phosphorylation in diabetic Goto–Kakizaki rats” provides some suggestion that the herb may have some application in the nutritional field above and beyond tricking consumers. Diabetic rodents were given an extract of the herb’s leaves over a four week period, and it was found to have lowered their plasma glucose levels. This means G. robertianum has potential hypoglycemic effects, which could indicate that it has certain insulin-like or insulinogenic It lowered occasional glycaema by 35%, which is pretty substantial. Popular blood-sugar control supplements include R-ala, Vanadyl, Stevia, chromium picolinate, cinnamon, etc…so while this form of geranium is in good company, it certainly represents nothing unique on the nutritional market. It also seems to me that it’s a very bad idea to lower blood sugar immediately before a workout, ergo the inclusion of Geranium robertianum in a pre-workout formula would be a decidedly mediocre idea. But this is a multifaceted herb…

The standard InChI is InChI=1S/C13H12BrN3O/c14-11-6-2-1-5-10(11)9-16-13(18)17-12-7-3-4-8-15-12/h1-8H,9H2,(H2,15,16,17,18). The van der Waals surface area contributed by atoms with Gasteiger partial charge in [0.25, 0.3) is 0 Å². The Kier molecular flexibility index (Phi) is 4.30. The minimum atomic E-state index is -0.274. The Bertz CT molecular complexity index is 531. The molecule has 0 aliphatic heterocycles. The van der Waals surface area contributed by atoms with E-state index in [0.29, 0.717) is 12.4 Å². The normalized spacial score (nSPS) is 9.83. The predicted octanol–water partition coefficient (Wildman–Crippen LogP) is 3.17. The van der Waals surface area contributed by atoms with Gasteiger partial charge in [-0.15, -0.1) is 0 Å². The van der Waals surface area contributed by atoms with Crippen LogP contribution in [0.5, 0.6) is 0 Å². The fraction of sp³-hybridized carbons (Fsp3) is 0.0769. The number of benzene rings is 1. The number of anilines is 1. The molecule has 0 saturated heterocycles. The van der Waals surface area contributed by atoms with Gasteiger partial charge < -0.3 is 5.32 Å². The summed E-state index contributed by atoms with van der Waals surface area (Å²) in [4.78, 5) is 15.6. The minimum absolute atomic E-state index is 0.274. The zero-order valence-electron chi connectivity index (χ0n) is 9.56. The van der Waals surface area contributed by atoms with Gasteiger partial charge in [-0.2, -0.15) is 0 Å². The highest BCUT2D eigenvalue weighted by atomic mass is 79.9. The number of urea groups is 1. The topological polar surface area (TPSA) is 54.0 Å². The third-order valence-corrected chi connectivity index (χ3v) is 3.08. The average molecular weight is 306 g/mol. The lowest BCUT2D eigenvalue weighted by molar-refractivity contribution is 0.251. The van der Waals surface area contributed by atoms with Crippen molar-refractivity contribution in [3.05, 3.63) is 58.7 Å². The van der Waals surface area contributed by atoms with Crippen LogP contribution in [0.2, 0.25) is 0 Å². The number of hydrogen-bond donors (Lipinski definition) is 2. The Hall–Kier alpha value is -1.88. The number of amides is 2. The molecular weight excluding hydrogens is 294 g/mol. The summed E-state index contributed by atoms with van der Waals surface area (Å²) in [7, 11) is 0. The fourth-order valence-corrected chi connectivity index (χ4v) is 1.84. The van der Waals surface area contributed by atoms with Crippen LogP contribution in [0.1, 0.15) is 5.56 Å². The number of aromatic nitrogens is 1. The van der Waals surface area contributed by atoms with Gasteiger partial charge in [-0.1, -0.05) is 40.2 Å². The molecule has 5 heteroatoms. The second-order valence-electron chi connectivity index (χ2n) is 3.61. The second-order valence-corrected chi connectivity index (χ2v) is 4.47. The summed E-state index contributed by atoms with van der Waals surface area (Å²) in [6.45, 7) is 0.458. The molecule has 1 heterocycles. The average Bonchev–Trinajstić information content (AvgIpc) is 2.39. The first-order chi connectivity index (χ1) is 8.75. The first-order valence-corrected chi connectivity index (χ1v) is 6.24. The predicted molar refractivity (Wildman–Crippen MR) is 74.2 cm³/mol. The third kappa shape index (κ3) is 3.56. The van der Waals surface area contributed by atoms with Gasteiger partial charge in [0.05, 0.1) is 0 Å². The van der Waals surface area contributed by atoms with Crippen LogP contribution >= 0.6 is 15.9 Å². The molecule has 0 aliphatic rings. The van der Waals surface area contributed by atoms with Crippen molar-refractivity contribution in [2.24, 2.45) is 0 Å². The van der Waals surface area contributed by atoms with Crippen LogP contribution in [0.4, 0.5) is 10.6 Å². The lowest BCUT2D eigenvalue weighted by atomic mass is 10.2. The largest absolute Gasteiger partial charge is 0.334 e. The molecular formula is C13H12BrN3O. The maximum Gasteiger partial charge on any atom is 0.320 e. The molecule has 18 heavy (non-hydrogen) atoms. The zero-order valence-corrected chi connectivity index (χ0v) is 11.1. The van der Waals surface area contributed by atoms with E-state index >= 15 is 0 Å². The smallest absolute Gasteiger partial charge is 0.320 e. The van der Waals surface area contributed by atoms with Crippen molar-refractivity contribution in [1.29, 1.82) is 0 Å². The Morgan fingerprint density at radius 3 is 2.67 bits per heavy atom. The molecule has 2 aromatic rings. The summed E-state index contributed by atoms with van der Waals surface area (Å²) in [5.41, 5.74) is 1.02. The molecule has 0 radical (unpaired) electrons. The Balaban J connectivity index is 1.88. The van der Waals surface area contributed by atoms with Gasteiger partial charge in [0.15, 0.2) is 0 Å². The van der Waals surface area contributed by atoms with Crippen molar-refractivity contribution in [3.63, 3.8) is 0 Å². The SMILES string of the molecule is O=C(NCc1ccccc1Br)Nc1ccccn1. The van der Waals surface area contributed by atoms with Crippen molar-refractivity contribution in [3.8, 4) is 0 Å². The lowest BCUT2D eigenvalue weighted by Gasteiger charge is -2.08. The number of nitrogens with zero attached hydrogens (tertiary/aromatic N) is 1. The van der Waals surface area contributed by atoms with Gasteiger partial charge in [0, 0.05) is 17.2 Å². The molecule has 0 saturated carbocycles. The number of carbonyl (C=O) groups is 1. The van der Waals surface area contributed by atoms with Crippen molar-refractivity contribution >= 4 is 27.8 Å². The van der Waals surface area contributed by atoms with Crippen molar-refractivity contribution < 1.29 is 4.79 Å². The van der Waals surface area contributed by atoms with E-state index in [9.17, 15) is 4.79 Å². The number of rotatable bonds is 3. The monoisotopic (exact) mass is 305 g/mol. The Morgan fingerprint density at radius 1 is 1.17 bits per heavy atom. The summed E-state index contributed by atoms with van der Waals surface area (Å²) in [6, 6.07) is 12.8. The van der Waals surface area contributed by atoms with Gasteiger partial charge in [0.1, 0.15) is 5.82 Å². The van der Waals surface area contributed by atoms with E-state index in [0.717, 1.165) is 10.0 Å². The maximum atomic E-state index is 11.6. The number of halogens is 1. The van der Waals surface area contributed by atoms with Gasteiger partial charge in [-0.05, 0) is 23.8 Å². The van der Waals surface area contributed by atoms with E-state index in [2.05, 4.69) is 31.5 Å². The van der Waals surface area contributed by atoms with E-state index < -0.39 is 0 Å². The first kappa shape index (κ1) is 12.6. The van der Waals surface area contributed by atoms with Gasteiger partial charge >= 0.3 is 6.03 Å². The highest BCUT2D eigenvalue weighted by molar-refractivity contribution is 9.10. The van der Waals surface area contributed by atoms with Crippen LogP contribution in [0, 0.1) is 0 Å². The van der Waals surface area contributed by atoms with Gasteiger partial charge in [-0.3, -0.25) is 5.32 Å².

And in the defense of companies who have already included it in their pre-workout formulas, this study was not available in the National Institute of Health database until recently, although it had been presented as a poster at the 16th European Bioenergetics Conference in 2010. [A prior paper explored the fact that G. robertianum has potent anti-oxidant properties along with some anti-inflammatory characteristics, although neither of those facts makes it very interesting in the world of sports nutrition (PMID:19201196)]
However, this herb does have some beneficial properties, as it was found that treatment with G. robertianum extracts improved liver mitochondrial respiratory parameters and increased oxidative phosphorylation efficiency. Oxidative phosphorylation is an energy-producing pathway expressed in the inner membrane of the mitochondria that uses the energy released by oxidation of nutrients to generate adenosine triphosphate (ATP), which is in turn the energy pathway used to power your muscles for short, intense bursts of power.